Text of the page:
This tendency is an inherent quality of social communication: We share memes because sharing things with others feels good, as Dr. Nikolaus Ritt, a linguist at the University of Vienna, explained in a recent phone conversation. “Simply finding out we conform can reinforce the spread of a meme,” Ritt says. As Zak’s research showed, stories make us more amenable to sharing things with others, and mirroring others’ behavior makes us share even more. This is the value of the story, which BuzzFeed understands implicitly—the company’s founder Jonah Peretti even studied memes at MIT and Eyebeam, a New York City non-profit focused on new media.
BuzzFeed’s inherent manifesto is that all forms of story are equal, as long as they are compelling. That’s why video footage of U.S. planes dropping aid packages in Iraq can co-exist with silly posts about a potato shaped like a shark or even plans to develop fictional feature-length films. It’s all about the narrative.
The company is also beating out its older competitors at packaging and selling that narrative to brands and advertisers. Like newspapers, journalist Felix Salmon writes in a post on Medium, BuzzFeed starts by “building products that people love. But then, instead of inserting advertising into that product, it then sells advertisers its expertise at building such things.” So, rather than using banner ads or sponsorships that place brands next to stories in the hopes that some of the magic will rub off, the business is actually leveraging a much more valuable skill—its ability to create stories.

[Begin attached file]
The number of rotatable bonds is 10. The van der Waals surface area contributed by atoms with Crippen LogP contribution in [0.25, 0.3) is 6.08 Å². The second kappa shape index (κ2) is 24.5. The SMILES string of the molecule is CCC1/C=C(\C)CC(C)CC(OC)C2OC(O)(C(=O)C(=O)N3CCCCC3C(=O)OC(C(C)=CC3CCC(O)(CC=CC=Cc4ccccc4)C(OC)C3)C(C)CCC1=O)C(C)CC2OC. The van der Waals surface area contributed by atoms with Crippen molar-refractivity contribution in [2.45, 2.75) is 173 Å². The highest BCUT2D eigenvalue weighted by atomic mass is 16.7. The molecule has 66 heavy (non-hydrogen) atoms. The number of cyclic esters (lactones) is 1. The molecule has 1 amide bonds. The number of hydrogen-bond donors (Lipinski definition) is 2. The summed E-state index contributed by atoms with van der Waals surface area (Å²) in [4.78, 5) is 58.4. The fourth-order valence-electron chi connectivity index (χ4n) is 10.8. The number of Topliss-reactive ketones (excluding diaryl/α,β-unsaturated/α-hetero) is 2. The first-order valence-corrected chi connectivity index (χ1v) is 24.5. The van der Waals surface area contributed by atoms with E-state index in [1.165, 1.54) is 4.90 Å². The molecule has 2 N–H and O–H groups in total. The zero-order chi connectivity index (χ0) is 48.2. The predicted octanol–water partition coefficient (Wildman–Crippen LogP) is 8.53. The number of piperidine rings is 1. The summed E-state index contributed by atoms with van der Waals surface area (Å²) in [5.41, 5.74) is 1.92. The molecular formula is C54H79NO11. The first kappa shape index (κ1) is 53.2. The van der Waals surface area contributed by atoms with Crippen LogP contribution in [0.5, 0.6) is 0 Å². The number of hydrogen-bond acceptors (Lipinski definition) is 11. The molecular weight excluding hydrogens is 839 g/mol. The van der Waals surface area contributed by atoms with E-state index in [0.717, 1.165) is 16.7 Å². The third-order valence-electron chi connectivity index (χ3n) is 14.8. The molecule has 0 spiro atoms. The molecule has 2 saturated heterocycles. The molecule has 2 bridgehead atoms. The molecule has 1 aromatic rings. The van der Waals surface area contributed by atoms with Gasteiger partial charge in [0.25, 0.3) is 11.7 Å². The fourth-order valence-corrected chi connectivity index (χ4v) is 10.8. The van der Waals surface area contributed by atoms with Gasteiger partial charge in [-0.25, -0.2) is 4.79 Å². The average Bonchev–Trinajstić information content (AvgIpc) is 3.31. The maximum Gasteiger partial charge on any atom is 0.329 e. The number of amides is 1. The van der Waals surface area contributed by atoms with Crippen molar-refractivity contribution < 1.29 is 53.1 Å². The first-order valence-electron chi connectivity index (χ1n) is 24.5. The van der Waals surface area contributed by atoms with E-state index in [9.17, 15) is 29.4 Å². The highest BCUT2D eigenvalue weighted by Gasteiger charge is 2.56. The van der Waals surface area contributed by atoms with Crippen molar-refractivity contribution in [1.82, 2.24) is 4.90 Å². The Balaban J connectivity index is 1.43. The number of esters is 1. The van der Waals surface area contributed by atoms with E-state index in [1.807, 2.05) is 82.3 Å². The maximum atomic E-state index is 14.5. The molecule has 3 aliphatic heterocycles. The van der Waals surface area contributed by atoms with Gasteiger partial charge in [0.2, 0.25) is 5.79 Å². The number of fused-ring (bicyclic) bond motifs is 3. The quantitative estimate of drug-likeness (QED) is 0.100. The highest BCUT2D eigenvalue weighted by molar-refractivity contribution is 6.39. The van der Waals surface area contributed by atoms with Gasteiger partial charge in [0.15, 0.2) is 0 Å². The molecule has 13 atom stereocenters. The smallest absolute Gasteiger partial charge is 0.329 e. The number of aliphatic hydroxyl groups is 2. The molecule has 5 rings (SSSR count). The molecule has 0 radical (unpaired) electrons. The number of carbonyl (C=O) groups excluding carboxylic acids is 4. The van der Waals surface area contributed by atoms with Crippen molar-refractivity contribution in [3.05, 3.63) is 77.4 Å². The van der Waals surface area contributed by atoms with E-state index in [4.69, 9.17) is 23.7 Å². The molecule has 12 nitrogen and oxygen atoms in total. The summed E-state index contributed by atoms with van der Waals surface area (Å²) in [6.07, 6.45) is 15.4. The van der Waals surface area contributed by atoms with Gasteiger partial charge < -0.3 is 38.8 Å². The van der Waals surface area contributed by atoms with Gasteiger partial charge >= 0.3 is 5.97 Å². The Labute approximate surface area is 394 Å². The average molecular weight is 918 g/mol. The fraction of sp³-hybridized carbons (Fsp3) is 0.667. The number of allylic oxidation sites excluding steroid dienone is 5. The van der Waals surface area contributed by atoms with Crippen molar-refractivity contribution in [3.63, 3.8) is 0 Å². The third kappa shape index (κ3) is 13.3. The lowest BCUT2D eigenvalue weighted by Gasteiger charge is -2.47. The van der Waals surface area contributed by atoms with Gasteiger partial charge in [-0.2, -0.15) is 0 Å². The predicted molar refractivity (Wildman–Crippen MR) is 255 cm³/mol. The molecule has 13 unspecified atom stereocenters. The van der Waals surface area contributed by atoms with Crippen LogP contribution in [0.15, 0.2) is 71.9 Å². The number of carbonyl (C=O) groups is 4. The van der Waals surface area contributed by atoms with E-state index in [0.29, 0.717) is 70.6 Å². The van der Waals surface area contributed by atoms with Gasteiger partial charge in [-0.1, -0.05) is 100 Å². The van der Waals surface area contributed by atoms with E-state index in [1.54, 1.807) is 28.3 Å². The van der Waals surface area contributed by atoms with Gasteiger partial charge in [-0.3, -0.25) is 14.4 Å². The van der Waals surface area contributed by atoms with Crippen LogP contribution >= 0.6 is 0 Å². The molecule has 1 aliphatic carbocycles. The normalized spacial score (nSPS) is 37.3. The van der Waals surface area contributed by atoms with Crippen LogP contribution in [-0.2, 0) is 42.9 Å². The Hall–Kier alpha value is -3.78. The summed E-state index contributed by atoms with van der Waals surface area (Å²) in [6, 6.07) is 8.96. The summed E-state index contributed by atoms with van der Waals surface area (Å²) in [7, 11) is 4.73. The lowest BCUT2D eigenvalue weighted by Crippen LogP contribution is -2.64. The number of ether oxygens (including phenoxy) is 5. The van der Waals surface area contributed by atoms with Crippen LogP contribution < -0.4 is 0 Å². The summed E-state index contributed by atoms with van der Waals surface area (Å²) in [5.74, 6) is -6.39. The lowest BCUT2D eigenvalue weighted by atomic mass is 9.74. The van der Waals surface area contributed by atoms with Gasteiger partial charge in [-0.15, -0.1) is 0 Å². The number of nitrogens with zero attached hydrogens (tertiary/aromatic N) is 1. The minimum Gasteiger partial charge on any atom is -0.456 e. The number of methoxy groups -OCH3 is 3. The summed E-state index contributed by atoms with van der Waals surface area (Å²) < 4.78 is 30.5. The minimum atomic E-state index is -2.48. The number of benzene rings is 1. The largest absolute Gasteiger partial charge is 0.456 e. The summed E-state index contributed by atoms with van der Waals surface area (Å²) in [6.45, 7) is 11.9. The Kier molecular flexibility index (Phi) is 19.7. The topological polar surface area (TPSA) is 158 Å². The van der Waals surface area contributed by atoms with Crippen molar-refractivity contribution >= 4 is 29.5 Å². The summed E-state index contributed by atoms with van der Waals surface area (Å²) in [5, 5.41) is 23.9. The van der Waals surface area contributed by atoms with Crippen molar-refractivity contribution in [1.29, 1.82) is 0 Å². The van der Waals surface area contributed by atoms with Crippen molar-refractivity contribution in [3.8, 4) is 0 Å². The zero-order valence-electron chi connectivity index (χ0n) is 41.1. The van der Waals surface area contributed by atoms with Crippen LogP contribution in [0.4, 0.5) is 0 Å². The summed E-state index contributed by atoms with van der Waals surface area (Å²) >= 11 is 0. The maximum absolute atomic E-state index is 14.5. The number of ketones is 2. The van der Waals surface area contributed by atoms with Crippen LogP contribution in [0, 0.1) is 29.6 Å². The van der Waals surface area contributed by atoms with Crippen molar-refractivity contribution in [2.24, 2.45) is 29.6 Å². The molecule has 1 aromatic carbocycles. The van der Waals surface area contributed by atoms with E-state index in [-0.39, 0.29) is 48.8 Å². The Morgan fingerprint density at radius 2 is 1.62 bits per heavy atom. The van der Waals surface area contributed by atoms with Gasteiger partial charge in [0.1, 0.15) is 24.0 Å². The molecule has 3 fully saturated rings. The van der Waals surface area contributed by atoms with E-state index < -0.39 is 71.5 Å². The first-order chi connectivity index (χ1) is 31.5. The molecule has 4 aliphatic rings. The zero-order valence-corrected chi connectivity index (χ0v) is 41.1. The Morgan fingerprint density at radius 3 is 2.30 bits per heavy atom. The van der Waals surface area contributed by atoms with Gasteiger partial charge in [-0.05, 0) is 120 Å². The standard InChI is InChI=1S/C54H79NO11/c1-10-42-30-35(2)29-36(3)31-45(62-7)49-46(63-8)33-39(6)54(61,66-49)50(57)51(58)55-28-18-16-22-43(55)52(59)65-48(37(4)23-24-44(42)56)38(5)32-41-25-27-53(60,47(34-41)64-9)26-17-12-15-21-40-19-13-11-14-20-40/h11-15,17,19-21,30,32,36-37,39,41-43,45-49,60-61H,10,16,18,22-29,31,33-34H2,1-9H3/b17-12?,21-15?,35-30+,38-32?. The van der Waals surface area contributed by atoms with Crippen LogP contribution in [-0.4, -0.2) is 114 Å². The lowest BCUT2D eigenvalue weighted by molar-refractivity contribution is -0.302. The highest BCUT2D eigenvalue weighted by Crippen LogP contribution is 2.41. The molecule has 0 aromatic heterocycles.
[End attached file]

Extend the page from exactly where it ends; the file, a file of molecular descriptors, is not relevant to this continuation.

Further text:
We are left with the question, however, that if stories are so monetizable, then where does that leave informative journalism? As in traditional media where the advertiser-friendly style and life sections draw revenue that the international news pages don’t, BuzzFeed’s excellent (and expensive) news editorial team will be a loss-leader for the profit generated by the new branches of BuzzTeam and BuzzFeed Life. But the company is going one step further, and running these distinct branches almost as separate companies that find their own niches on the Internet.
BuzzFeed’s various forms of journalism and popular entertainment, whether video or listicle, are essentially advertising for its ability to successfully tell stories, a talent it sells to brands. The journalism is nice to have as a flagship label, of course, but as Salmon points out, the “editorial product is in fact the least valuable part of its business.” The New York Times has no such cushion to fall back on.
If viral stories are about conforming, then good journalism must be about standing out, advocating for the truth that goes against the social, sharable grain. The Times and other heritage media companies could do more to monetize their ability to tell stories, but in the end, it’s their journalism that makes them uniquely important.
Memes aren’t always healthy, Ritt argues, and sometimes we actually have to fight our social tendencies to get at what society actually needs. “If you are interested in what’s good for us, it also makes sense to think about what we might be up against” as far as memes taking over our avenues of communication, he says.
In other words, we still need a way to get our narrative vegetables rather than just our oxytocin-releasing story desserts.